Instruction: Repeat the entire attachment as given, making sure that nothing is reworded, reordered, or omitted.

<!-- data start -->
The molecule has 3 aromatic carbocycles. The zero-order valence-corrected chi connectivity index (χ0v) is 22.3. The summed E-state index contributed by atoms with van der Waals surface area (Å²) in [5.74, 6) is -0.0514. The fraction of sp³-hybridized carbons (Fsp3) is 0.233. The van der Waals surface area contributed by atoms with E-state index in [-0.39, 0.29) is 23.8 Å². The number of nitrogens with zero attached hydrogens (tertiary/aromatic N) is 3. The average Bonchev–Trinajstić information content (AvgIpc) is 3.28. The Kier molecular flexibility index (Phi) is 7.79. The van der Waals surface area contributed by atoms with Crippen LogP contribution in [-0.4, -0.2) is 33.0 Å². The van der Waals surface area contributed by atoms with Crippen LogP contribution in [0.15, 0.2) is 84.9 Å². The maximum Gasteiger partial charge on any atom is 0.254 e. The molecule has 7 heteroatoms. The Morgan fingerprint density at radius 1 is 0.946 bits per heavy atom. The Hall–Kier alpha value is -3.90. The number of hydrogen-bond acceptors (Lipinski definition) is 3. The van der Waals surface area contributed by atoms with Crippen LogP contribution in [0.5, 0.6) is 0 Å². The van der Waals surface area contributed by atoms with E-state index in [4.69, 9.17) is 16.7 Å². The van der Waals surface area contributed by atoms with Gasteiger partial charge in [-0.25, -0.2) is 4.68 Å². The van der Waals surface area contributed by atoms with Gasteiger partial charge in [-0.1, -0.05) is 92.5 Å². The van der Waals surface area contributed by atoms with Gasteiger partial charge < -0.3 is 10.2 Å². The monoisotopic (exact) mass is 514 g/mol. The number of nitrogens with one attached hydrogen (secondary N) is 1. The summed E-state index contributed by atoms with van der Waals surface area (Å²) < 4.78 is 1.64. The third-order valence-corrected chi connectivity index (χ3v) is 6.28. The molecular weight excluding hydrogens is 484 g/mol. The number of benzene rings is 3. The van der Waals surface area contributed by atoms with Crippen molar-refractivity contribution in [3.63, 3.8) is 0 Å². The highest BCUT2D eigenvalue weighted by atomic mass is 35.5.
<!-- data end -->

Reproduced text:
The molecule has 3 aromatic carbocycles. The zero-order valence-corrected chi connectivity index (χ0v) is 22.3. The summed E-state index contributed by atoms with van der Waals surface area (Å²) in [5.74, 6) is -0.0514. The fraction of sp³-hybridized carbons (Fsp3) is 0.233. The van der Waals surface area contributed by atoms with E-state index in [-0.39, 0.29) is 23.8 Å². The number of nitrogens with zero attached hydrogens (tertiary/aromatic N) is 3. The average Bonchev–Trinajstić information content (AvgIpc) is 3.28. The Kier molecular flexibility index (Phi) is 7.79. The van der Waals surface area contributed by atoms with Crippen LogP contribution in [-0.4, -0.2) is 33.0 Å². The van der Waals surface area contributed by atoms with Crippen LogP contribution in [0.15, 0.2) is 84.9 Å². The maximum Gasteiger partial charge on any atom is 0.254 e. The molecule has 7 heteroatoms. The Morgan fingerprint density at radius 1 is 0.946 bits per heavy atom. The Hall–Kier alpha value is -3.90. The number of hydrogen-bond acceptors (Lipinski definition) is 3. The van der Waals surface area contributed by atoms with Crippen LogP contribution in [0.5, 0.6) is 0 Å². The van der Waals surface area contributed by atoms with E-state index in [4.69, 9.17) is 16.7 Å². The van der Waals surface area contributed by atoms with Gasteiger partial charge in [-0.25, -0.2) is 4.68 Å². The van der Waals surface area contributed by atoms with Gasteiger partial charge in [-0.1, -0.05) is 92.5 Å². The van der Waals surface area contributed by atoms with Gasteiger partial charge < -0.3 is 10.2 Å². The monoisotopic (exact) mass is 514 g/mol. The number of nitrogens with one attached hydrogen (secondary N) is 1. The summed E-state index contributed by atoms with van der Waals surface area (Å²) < 4.78 is 1.64. The third-order valence-corrected chi connectivity index (χ3v) is 6.28. The molecular weight excluding hydrogens is 484 g/mol. The number of benzene rings is 3. The van der Waals surface area contributed by atoms with Crippen molar-refractivity contribution in [3.63, 3.8) is 0 Å². The highest BCUT2D eigenvalue weighted by atomic mass is 35.5.